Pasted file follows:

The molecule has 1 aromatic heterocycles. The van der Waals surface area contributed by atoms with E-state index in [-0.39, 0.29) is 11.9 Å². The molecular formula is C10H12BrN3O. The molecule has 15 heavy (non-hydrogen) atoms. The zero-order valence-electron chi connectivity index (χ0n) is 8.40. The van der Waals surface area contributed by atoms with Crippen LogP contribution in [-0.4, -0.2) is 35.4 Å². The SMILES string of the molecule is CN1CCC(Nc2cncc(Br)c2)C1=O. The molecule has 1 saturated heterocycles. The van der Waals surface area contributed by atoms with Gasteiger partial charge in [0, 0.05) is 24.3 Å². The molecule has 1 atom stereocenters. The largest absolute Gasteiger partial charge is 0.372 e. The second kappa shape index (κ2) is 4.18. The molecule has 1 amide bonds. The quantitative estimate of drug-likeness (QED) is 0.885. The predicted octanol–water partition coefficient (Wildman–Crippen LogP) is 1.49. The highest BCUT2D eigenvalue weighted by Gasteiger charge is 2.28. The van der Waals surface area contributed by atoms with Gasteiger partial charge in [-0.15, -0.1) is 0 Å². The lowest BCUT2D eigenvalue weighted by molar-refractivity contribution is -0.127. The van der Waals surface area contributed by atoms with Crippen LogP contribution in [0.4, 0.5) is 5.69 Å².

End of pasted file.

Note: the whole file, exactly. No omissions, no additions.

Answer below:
The molecule has 1 aromatic heterocycles. The van der Waals surface area contributed by atoms with E-state index in [-0.39, 0.29) is 11.9 Å². The molecular formula is C10H12BrN3O. The molecule has 15 heavy (non-hydrogen) atoms. The zero-order valence-electron chi connectivity index (χ0n) is 8.40. The van der Waals surface area contributed by atoms with Crippen LogP contribution in [-0.4, -0.2) is 35.4 Å². The SMILES string of the molecule is CN1CCC(Nc2cncc(Br)c2)C1=O. The molecule has 1 saturated heterocycles. The van der Waals surface area contributed by atoms with Gasteiger partial charge in [0, 0.05) is 24.3 Å². The molecule has 1 atom stereocenters. The largest absolute Gasteiger partial charge is 0.372 e. The second kappa shape index (κ2) is 4.18. The molecule has 1 amide bonds. The quantitative estimate of drug-likeness (QED) is 0.885. The predicted octanol–water partition coefficient (Wildman–Crippen LogP) is 1.49. The highest BCUT2D eigenvalue weighted by Gasteiger charge is 2.28. The van der Waals surface area contributed by atoms with Gasteiger partial charge in [-0.15, -0.1) is 0 Å². The lowest BCUT2D eigenvalue weighted by molar-refractivity contribution is -0.127. The van der Waals surface area contributed by atoms with Crippen LogP contribution in [0.4, 0.5) is 5.69 Å².